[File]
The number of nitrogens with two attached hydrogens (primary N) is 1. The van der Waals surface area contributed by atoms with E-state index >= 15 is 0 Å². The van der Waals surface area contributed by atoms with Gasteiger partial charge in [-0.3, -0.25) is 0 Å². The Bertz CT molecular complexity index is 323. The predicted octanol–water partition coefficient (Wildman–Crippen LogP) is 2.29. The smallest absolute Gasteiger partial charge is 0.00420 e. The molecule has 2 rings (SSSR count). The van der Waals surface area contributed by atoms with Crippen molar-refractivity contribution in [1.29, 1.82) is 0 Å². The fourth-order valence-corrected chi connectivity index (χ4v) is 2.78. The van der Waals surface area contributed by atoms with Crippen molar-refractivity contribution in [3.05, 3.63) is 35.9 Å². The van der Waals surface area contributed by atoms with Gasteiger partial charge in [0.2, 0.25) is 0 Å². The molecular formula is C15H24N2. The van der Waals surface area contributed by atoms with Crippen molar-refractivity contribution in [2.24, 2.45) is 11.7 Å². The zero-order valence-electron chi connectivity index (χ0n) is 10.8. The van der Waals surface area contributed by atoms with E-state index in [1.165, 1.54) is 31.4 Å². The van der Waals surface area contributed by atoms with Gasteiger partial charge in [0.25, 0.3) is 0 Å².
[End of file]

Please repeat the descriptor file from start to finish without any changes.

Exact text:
The number of nitrogens with two attached hydrogens (primary N) is 1. The van der Waals surface area contributed by atoms with E-state index >= 15 is 0 Å². The van der Waals surface area contributed by atoms with Gasteiger partial charge in [-0.3, -0.25) is 0 Å². The Bertz CT molecular complexity index is 323. The predicted octanol–water partition coefficient (Wildman–Crippen LogP) is 2.29. The smallest absolute Gasteiger partial charge is 0.00420 e. The molecule has 2 rings (SSSR count). The van der Waals surface area contributed by atoms with Crippen molar-refractivity contribution in [1.29, 1.82) is 0 Å². The fourth-order valence-corrected chi connectivity index (χ4v) is 2.78. The van der Waals surface area contributed by atoms with Crippen molar-refractivity contribution in [3.05, 3.63) is 35.9 Å². The van der Waals surface area contributed by atoms with Gasteiger partial charge in [0.2, 0.25) is 0 Å². The molecular formula is C15H24N2. The van der Waals surface area contributed by atoms with Crippen molar-refractivity contribution in [2.24, 2.45) is 11.7 Å². The zero-order valence-electron chi connectivity index (χ0n) is 10.8. The van der Waals surface area contributed by atoms with E-state index in [1.165, 1.54) is 31.4 Å². The van der Waals surface area contributed by atoms with Gasteiger partial charge in [0.25, 0.3) is 0 Å².